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marine turtle, Dermochelys coriacea, found in tropical, subtropical, and temperate waters around the world. The largest of all turtles, it may reach a length of 7 1-2 ft (230 cm) and weigh 1200 lb (540 kg). Its shell, unlike that of most turtles, has no horny layer; the bone layer is covered with tough, leathery, black skin. Seven bony ridges running the length of the shell give this turtle its distinctive appearance. Highly pelagic turtles, leatherbacks have occasionally been seen as far N as Norway and as far S as New Zealand. They sometimes enter shallow coastal waters, but come ashore only to lay eggs. They are omnivorous feeders. Like other sea turtlessea turtle,
name for several species of large marine turtles found in tropical and subtropical oceans. These turtles are modified for life in the ocean by having flipperlike forelimbs without toes and lightweight shells. Their heads are too large to be withdrawn into the shell.
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, the leatherback is declining in numbers as a result of hunting and egg harvesting. It is classified in the phylum ChordataChordata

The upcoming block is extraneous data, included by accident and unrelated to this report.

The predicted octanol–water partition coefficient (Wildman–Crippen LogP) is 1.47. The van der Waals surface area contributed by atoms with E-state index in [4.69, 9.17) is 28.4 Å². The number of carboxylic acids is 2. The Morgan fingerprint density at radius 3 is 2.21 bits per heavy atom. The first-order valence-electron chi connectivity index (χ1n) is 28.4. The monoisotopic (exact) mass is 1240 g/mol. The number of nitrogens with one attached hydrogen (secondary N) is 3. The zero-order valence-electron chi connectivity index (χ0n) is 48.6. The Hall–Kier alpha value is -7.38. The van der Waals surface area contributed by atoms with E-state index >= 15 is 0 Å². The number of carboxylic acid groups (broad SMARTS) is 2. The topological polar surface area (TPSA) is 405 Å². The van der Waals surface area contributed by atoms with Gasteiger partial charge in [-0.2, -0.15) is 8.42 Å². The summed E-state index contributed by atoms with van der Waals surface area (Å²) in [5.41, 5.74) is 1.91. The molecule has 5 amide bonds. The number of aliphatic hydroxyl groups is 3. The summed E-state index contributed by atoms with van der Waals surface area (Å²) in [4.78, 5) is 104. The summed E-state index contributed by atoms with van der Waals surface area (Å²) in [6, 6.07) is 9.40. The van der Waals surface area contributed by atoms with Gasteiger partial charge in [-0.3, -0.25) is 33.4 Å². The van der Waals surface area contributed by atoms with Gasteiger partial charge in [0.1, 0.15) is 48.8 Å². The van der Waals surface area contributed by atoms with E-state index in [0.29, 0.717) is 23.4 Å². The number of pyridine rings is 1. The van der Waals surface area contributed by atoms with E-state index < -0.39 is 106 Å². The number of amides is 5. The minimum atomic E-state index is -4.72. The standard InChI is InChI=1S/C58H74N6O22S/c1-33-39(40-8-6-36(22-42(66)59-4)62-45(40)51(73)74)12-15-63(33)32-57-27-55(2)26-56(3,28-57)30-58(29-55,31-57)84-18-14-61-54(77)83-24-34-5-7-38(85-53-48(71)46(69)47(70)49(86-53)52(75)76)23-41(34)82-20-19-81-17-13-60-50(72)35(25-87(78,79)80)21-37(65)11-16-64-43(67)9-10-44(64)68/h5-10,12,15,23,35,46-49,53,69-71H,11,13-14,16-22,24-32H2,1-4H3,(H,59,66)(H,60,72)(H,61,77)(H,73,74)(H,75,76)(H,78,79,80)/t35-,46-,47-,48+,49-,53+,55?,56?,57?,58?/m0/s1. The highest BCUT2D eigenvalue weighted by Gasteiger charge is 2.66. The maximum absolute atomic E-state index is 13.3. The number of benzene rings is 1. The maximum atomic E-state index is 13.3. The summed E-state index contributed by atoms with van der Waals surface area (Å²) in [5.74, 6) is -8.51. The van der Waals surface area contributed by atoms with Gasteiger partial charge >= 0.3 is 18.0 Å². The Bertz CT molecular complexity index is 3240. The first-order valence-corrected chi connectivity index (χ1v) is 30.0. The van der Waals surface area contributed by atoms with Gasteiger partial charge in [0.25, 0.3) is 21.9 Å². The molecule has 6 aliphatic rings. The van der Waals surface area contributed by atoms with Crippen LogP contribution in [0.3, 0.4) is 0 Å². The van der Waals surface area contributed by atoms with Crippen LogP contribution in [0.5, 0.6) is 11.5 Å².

, phylum of animals having a notochord, or dorsal stiffening rod, as the chief internal skeletal support at some stage of their development. Most chordates are vertebrates (animals with backbones), but the phylum also includes some small marine invertebrate animals.
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, subphylum Vertebrata, class Reptilia, order Chelonia, family Dermochelidae.



(Dermochelys coriácea), a reptile of the order Chelonioidea (sea turtles). It is the largest of all modern turtles, measuring up to 2 m long and weighing up to 600 kg. The extremities are in the form of flippers. The carapace consists of several hundred tiny bony plates not connected to the spine and ribs.

The leatherback is found in all tropical seas, although it sometimes swims into waters of the temperate and even northern latitudes. It has been caught twice in the waters of the USSR, near the southern shores of Primor’e Krai and in the Bering Sea. The leatherback feeds on mollusks, crustaceans, fish, and algae.

It comes ashore only during the mating season. The female lays 95–150 spherical eggs (about 5 cm in diameter) in the sand. The meat of the leatherback is edible, although there have been cases of poisoning. The numbers of leatherbacks are rapidly diminishing.